Forest Vale Station

Out of the Box … Lethbridge Family collection and the Gunggari Nation 

Robert Copland Lethbridge - an early pioneer and experienced stockman settled at Forest Vale, in the Maranoa region, along with brothers Edward and Mark Elliott, and established a cattle station of over 1400 square kms. By 1877 it consisted of 18 runs named: Saltbush, Boxwood, Terrarara, Myall Plains, Lagoon Station, Upper Possession [creek], Grassmere, Longreach, Gibburcolly, Acacia, Copland, Possession, Havilah, Hebron, Sharon, Simpson's Creek, Forest Vale, & Boxland. 

Forest Vale was the homeland of the Gunggari people, to who the Maranoa River is central to their culture, knowledge and traditions. They resisted European settlement, initially targeting both settlers and their livestock. The first removal of Gungaari people began in 1906 and between 1914 and 1941, over 100 more were removed from their lands and placed on government reserves and missions. Some were fortunate to find work on stations in the area, fencing and mustering stock, and women as domestic servants. 

The Lethbridge family retained diaries, station ledgers, and letters. Archives such as these have been traditionally considered to contain the stories of European settlers, but if we take the time to examine these records with a slightly different perspective they may hold clues to a different history.

Here-in are held not only the stories of pastoral life at Forest Vale, records of climate, and stock movements, but significantly - the names of the people who lived and worked on the station.

Several ledgers in the collection detail transactions for wages and rations paid to employees associated with Forest Vale - for services such as shearing, crutching, well sinking, horse breaking and blacksmithing - some of whom have been identified as being of Aboriginal and Asian heritage including:  
Charles Alley, Harry Corbett, Jack Kearns, Harry Henry, Frank Inley, Arthur Law, Leslie Murray, William Murray [aka Hippy Billy], Harry Rookwood, Tommy Teeswater, Yong Six, P. Wing, Low Yee and many more. 

Left: Charley Alley [Allie], 11th Light Horse Regiment, The Queenslander Pictorial, 1918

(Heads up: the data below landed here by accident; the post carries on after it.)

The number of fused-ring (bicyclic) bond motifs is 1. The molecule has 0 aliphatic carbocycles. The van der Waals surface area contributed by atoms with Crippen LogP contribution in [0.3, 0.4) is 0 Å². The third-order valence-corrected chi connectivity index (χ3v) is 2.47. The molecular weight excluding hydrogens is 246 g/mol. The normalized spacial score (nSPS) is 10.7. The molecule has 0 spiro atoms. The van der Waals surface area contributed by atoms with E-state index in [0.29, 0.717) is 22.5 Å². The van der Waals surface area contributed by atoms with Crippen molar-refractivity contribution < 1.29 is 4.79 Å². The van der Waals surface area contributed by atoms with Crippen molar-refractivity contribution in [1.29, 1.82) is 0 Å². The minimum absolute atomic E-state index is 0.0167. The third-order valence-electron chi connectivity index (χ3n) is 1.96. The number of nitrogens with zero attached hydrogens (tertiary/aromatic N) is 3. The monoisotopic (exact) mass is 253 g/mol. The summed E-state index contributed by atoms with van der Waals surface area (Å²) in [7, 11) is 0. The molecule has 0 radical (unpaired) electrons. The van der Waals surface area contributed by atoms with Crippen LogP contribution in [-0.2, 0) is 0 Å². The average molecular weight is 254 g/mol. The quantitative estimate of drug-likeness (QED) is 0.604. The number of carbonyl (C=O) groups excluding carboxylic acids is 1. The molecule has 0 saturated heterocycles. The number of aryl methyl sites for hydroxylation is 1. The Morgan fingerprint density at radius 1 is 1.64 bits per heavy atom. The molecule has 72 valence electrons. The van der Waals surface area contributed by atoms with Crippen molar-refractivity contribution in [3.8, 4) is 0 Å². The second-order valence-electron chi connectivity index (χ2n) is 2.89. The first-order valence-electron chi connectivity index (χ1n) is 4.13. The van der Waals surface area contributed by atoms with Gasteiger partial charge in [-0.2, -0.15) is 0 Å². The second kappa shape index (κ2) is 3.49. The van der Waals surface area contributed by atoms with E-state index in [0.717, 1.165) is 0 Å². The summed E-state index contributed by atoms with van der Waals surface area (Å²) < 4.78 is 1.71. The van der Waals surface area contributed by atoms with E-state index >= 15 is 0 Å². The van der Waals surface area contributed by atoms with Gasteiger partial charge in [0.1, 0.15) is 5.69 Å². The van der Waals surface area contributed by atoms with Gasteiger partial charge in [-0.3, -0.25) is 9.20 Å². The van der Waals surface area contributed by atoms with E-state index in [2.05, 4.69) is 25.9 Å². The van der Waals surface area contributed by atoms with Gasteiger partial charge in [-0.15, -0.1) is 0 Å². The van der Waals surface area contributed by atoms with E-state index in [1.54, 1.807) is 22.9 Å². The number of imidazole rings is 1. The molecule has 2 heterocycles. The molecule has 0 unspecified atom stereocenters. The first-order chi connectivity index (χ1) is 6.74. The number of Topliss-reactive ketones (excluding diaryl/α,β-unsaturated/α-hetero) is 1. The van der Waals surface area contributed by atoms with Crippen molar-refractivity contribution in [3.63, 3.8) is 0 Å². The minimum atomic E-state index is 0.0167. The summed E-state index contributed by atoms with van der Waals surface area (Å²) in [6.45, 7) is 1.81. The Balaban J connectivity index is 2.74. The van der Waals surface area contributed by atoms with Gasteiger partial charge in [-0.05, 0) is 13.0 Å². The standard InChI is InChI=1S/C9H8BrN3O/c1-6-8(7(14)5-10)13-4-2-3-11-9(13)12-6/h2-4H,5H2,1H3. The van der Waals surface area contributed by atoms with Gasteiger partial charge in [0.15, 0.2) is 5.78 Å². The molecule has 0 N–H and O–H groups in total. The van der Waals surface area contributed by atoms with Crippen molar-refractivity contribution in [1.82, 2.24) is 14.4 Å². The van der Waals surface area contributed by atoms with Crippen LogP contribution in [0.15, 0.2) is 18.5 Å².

Right: Entry from the Mitchell Police Letterbook, 1889-1921, Queensland State Archives

When Robert Lethbridge died in 1919 he was not a particularly wealthy man - like many pastoralists who endured the 'Federation Drought' of 1895-1903 much debt was incurred as the drought took its toll, accelerating the devastation of native grasslands by introduced sheep and cattle. Nevertheless he bequeathed £100 to an Aboriginal stockman who had worked for the family - known as Forest Vale Dick - a Gunggari man, who in 1906 was noted by the Mitchell Police as being destitute, and blind. 

Top: Entry from the Mitchell Police Letter Book 1889-1921, Queensland State Archives
Below: Bequest to Forest Vale Dick, by Robert Copland Lethbridge who died in 1919.
Item 90 Probate ledger; OM84-16, Lethbridge Family Papers; Forest Vale Station, John Oxley Library, State Library of Queensland.

Robert Lethbridge and his wife Ella (nee Minter) had 13 children, 10 of who survived to adult hood. With one exception, his sons all maintained pastoral properties in Queensland.  

Harold Lethbridge (1880-1944) who had spent his youth on Forest Vale Station, observed much of the habits and customs of the Gunggari people. He studied at Brisbane Grammar School and having graduated from Sydney University with a Bachelor of Medicine in 1904, he commenced a long career as a medical practitioner in Narrandera, in the Riverina Region where he worked closely with the Wiradjuri people of NSW. 

From left: Doctor Harold Lethbridge; letters home; enroute to the Middle East, 1915 aboard HMAT Port Lincoln (State Library of Queensland collections)

During the First World War, Harold served with the Australian Army Medical Corps in Egypt, France and England; his wife Gwen followed him wherever possible. The Lethbridge collection contains over 50 letters from Harold to his father, describing in detail his experiences in the Casualty Clearance Stations, and his pioneering work in No. 2 Australian Auxiliary Hospital, Southall - assisting men who were limbless, and for this work he was awarded an MBE in 1918. 

Doctor Harold Lethbridge; with booklet: "Australian Aboriginal Songs melodies, rhythm and words truly and authentically Aboriginal" / collected and translated by H. O. Lethbridge. John Oxley Library, State Library of Queensland.

Later in life Harold became a collector and translator of Aboriginal songs, and was given the name 'The great white father' by descendants of the Wiradjuri people, in recognition of his service to their community.  

Several of the songs he collected have been recorded, notably 'Maranoa Lullaby' which was performed by Aboriginal tenor Harold Blair in 1950 and chosen by the National Film and Sound Archive as one of its ‘Sounds of Australia' - you can listen to a snippet of this recording online. More contemporary recordings include - the Wiggles 'Emma' in 1991 and the Brodskey Quartet in 2015. 

Narrandera Museum established in 1968 holds items from Harold Lethbridge's personal collections, including Aboriginal artefacts, predominantly Wiradjuri.  

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